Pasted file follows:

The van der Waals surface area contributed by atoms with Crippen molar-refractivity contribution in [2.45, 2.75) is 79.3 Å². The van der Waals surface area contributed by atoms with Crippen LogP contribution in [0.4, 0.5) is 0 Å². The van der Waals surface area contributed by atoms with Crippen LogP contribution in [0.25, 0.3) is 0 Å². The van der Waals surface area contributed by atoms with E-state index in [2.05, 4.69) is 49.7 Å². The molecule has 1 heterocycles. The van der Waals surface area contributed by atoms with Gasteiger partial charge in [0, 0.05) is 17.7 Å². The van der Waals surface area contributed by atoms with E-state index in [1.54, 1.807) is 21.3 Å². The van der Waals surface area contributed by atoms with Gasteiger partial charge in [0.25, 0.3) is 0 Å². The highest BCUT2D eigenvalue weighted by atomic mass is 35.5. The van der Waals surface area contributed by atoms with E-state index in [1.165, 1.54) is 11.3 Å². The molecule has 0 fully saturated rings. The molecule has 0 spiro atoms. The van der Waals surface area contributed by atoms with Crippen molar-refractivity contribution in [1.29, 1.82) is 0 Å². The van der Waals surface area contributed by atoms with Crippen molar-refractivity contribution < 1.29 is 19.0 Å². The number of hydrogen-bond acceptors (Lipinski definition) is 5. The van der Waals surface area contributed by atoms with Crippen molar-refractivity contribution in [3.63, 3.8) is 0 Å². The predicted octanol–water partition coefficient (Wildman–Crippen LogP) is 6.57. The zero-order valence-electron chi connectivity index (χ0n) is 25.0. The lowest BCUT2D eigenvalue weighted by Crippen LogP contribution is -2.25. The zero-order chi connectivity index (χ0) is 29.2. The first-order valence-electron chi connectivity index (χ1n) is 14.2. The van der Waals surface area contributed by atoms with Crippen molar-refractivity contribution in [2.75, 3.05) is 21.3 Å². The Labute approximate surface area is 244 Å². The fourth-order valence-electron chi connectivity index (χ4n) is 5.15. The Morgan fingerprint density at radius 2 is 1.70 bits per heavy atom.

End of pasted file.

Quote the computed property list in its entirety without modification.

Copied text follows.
The van der Waals surface area contributed by atoms with Crippen molar-refractivity contribution in [2.45, 2.75) is 79.3 Å². The van der Waals surface area contributed by atoms with Crippen LogP contribution in [0.4, 0.5) is 0 Å². The van der Waals surface area contributed by atoms with Crippen LogP contribution in [0.25, 0.3) is 0 Å². The van der Waals surface area contributed by atoms with E-state index in [2.05, 4.69) is 49.7 Å². The molecule has 1 heterocycles. The van der Waals surface area contributed by atoms with Gasteiger partial charge in [0, 0.05) is 17.7 Å². The van der Waals surface area contributed by atoms with E-state index in [1.54, 1.807) is 21.3 Å². The van der Waals surface area contributed by atoms with Gasteiger partial charge in [0.25, 0.3) is 0 Å². The highest BCUT2D eigenvalue weighted by atomic mass is 35.5. The van der Waals surface area contributed by atoms with E-state index in [1.165, 1.54) is 11.3 Å². The molecule has 0 fully saturated rings. The molecule has 0 spiro atoms. The van der Waals surface area contributed by atoms with Crippen molar-refractivity contribution in [1.29, 1.82) is 0 Å². The van der Waals surface area contributed by atoms with Crippen molar-refractivity contribution < 1.29 is 19.0 Å². The number of hydrogen-bond acceptors (Lipinski definition) is 5. The van der Waals surface area contributed by atoms with Crippen molar-refractivity contribution in [3.63, 3.8) is 0 Å². The predicted octanol–water partition coefficient (Wildman–Crippen LogP) is 6.57. The zero-order valence-electron chi connectivity index (χ0n) is 25.0. The lowest BCUT2D eigenvalue weighted by Crippen LogP contribution is -2.25. The zero-order chi connectivity index (χ0) is 29.2. The first-order valence-electron chi connectivity index (χ1n) is 14.2. The van der Waals surface area contributed by atoms with Crippen molar-refractivity contribution in [2.75, 3.05) is 21.3 Å². The Labute approximate surface area is 244 Å². The fourth-order valence-electron chi connectivity index (χ4n) is 5.15. The Morgan fingerprint density at radius 2 is 1.70 bits per heavy atom.